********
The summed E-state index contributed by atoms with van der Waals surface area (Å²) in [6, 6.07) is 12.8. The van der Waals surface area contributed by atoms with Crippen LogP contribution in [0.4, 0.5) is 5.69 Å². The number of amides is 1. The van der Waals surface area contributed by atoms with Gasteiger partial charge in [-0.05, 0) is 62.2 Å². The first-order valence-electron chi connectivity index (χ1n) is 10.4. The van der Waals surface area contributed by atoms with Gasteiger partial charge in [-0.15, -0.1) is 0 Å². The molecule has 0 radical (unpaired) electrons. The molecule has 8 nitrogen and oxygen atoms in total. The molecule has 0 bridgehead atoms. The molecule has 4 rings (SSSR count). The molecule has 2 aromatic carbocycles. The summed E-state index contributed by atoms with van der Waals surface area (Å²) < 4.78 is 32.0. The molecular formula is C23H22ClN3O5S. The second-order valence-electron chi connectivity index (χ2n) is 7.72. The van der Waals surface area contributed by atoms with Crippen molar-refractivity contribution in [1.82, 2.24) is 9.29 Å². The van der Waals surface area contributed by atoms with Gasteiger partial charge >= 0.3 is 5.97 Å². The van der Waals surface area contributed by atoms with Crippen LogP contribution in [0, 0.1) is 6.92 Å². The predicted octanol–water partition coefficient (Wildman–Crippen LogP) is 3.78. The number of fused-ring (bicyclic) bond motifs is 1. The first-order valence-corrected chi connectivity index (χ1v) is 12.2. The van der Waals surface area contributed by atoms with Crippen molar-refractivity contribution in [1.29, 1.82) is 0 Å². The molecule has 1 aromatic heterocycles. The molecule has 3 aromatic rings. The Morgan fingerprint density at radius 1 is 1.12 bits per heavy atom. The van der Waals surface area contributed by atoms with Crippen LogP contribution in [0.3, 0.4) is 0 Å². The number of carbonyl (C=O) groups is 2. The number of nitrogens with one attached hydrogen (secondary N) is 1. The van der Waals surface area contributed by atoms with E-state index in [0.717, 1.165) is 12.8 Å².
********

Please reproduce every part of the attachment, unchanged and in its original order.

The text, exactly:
The summed E-state index contributed by atoms with van der Waals surface area (Å²) in [6, 6.07) is 12.8. The van der Waals surface area contributed by atoms with Crippen LogP contribution in [0.4, 0.5) is 5.69 Å². The number of amides is 1. The van der Waals surface area contributed by atoms with Gasteiger partial charge in [-0.05, 0) is 62.2 Å². The first-order valence-electron chi connectivity index (χ1n) is 10.4. The van der Waals surface area contributed by atoms with Gasteiger partial charge in [-0.15, -0.1) is 0 Å². The molecule has 0 radical (unpaired) electrons. The molecule has 8 nitrogen and oxygen atoms in total. The molecule has 0 bridgehead atoms. The molecule has 4 rings (SSSR count). The molecule has 2 aromatic carbocycles. The summed E-state index contributed by atoms with van der Waals surface area (Å²) < 4.78 is 32.0. The molecular formula is C23H22ClN3O5S. The second-order valence-electron chi connectivity index (χ2n) is 7.72. The van der Waals surface area contributed by atoms with Crippen molar-refractivity contribution in [1.82, 2.24) is 9.29 Å². The van der Waals surface area contributed by atoms with Gasteiger partial charge >= 0.3 is 5.97 Å². The van der Waals surface area contributed by atoms with Crippen LogP contribution in [0, 0.1) is 6.92 Å². The predicted octanol–water partition coefficient (Wildman–Crippen LogP) is 3.78. The number of fused-ring (bicyclic) bond motifs is 1. The first-order valence-corrected chi connectivity index (χ1v) is 12.2. The van der Waals surface area contributed by atoms with Crippen molar-refractivity contribution in [1.29, 1.82) is 0 Å². The molecule has 1 aromatic heterocycles. The molecule has 3 aromatic rings. The Morgan fingerprint density at radius 1 is 1.12 bits per heavy atom. The van der Waals surface area contributed by atoms with Crippen LogP contribution in [0.3, 0.4) is 0 Å². The number of carbonyl (C=O) groups is 2. The number of nitrogens with one attached hydrogen (secondary N) is 1. The van der Waals surface area contributed by atoms with E-state index in [0.717, 1.165) is 12.8 Å².